Dateline: Munich, Germany
I’ve spent much of the last week here in Munich meeting with some of the best minds in this cities business sector, including several young entrepreneurs who are bucking the trend here.
These young entrepreneurs have a lot of experience all around the world. Some of them are so-called “third culture kids” who grew up in countries all over the world and gained a rich set of experiences.
Ultimately, having a diverse set of experiences is what will prepare anyone for doing business in the new boom markets.
For example, most German kids wouldn’t dare launching their own start-up company. Here, failure is not an option the way it is in more entrepreneurial countries. In fact, the most plum jobs are those for major Fortune 500 companies including the big German automakers.
One of the most interesting conversations I had was with a young entrepreneur who has lived all over the world, but feels that some of the most interesting opportunities over the next ten years will be in the Middle East.
I tend to agree that doing business in the Middle East is an underrated option for westerners who are all too busy going to China. With increasing sanctions against Russia, the Middle East is a very attractive option.
For example, if you run a services business, you’re likely to get a lot more traction in countries like Qatar, Jordan, or the United Arab Emirates than you might get in countries like China that prefer to keep things in the family.
But the best reason my friend shared for starting a business in an emerging market in the Middle East comes down to pretty simple analysis.
Specifically, a sort of X/Y graph: the level of a country’s development running along the bottom of the graph, with the level of wealth running along the side.
Chances are you imagine these two criteria are somewhat equal. A country like the United Kingdom, for instance, is pretty developed and also seems to be relatively wealthy. Ditto for much of Europe, the United States, Canada, etc.
Of course, many of these western nations are flat broke. Not only are the countries themselves in hawk up to their eyeballs, but much of the population is as well.
Germany is one of the exceptions where people actually store some decent level of wealth. Most US persons, on the other hand, are living paycheck to paycheck. Not exactly one’s idea of “wealthy”.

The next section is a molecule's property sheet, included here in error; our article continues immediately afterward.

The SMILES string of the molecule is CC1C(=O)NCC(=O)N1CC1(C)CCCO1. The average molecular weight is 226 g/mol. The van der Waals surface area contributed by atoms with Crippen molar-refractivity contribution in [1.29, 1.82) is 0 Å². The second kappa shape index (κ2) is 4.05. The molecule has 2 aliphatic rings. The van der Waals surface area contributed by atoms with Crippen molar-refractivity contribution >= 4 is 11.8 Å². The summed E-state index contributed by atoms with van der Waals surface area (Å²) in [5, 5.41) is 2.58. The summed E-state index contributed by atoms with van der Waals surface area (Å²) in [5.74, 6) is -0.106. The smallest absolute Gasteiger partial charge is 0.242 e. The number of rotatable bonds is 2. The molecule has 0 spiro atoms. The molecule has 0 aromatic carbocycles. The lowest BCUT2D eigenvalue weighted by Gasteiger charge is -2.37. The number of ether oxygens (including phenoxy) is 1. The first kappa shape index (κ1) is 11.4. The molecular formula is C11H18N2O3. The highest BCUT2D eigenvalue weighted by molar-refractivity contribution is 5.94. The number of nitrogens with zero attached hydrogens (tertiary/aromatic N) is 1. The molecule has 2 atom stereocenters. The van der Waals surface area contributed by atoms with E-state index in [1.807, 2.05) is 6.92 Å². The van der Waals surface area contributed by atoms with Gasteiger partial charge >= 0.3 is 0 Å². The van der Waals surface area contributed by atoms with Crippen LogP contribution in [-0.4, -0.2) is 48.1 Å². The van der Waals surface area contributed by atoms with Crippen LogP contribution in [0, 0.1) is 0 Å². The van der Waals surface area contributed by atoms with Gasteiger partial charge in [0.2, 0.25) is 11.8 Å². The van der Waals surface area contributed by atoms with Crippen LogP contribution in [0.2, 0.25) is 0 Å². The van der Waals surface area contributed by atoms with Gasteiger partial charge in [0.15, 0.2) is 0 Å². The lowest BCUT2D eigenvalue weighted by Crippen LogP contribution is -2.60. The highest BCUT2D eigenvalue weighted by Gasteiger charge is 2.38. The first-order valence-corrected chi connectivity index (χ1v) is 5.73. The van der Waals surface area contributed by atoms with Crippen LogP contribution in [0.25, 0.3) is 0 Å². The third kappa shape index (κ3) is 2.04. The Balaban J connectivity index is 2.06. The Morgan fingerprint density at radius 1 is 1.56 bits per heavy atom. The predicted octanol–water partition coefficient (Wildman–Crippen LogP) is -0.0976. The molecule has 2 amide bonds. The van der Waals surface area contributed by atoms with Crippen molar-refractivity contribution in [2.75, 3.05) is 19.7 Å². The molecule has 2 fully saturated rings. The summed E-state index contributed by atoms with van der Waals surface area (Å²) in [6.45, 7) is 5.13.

Take Oman. My friend specifically mentioned investing in Oman as an interesting and high probability business destination.
Economic growth in Oman has been almost unfathomable over the last fifty years. In the 1970s, the place grew by more than 1,000%. The Omani economy is thirteen times as large now as it was in 1980.
This is the country that saw its economy collapse 150 years ago when it refused to serve as part of the slave trade. Of course much of the economy is largely based on oil, and the Oman government has set aside billions in a sovereign wealth fund.
They’re not buying up overpriced real estate on the Las Vegas Strip as their neighbors to the north did.
What Oman has been doing is liberalizing its economy, opening up new markets, and diversifying away from oil. There’s a big copper project going on now, for instance.
Today, Oman has a GDP per capita that is basically half of the United States: $24,700. There is plenty of wealth in the country, especially in the upper middle and upper class.
Half of the population in Oman is immigrant labor from places like India and the Philippines. Like other countries in the Arab world, the locals don’t handle any of the menial tasks.
Yet there are very few businesses actually serving those rich Omanis.
Plenty of money in a small, easy-to-target group of people, yet few services. No Amazon. No Zappos. Not much of anything.
While Oman’s population of roughly 4 million isn’t Germany or the United States, most of that population lives in the capital city of Muscat and the wealthiest people all share a similar profile.
There are plenty of consumers itching for western goods and for a more efficient way to buy things. They have money, but no one is serving them.
I have contacts who are rolling out very simple businesses in the east Asian economies we frequently speak of: Cambodia, Mongolia, and others like them. Others are doing the same in American markets like Colombia and even Haiti.
Not as many are talking about places like Oman, where consumerism is on your side as an entrepreneur. Heck, it would take a lot of growth to get the place to rampant consumerism from where it is now.
I’m not saying starting a business in Oman is the easiest thing you’ll do this year. What I am saying is that for all the effort people put into starting a business in the United States, dealing with tax compliance, hiring people, paying all kinds of benefits, and then going into the marketplace to complete, Oman is a lot simpler.
A lot of markets are.
A willing market with pent-up demand. It’s that simple. Build it and they will come. And in this case, a low 12% corporate tax, zero personal income tax, and an openness to foreign workers.
The world’s little-known markets like Oman offer an interesting opportunity for emerging and frontier market entrepreneurs who want to be a big fish in a small pond and apply simple concepts already working in more developed economies with similar levels of wealth.
Copy. Paste. Rinse. Repeat.
It’s worth considering.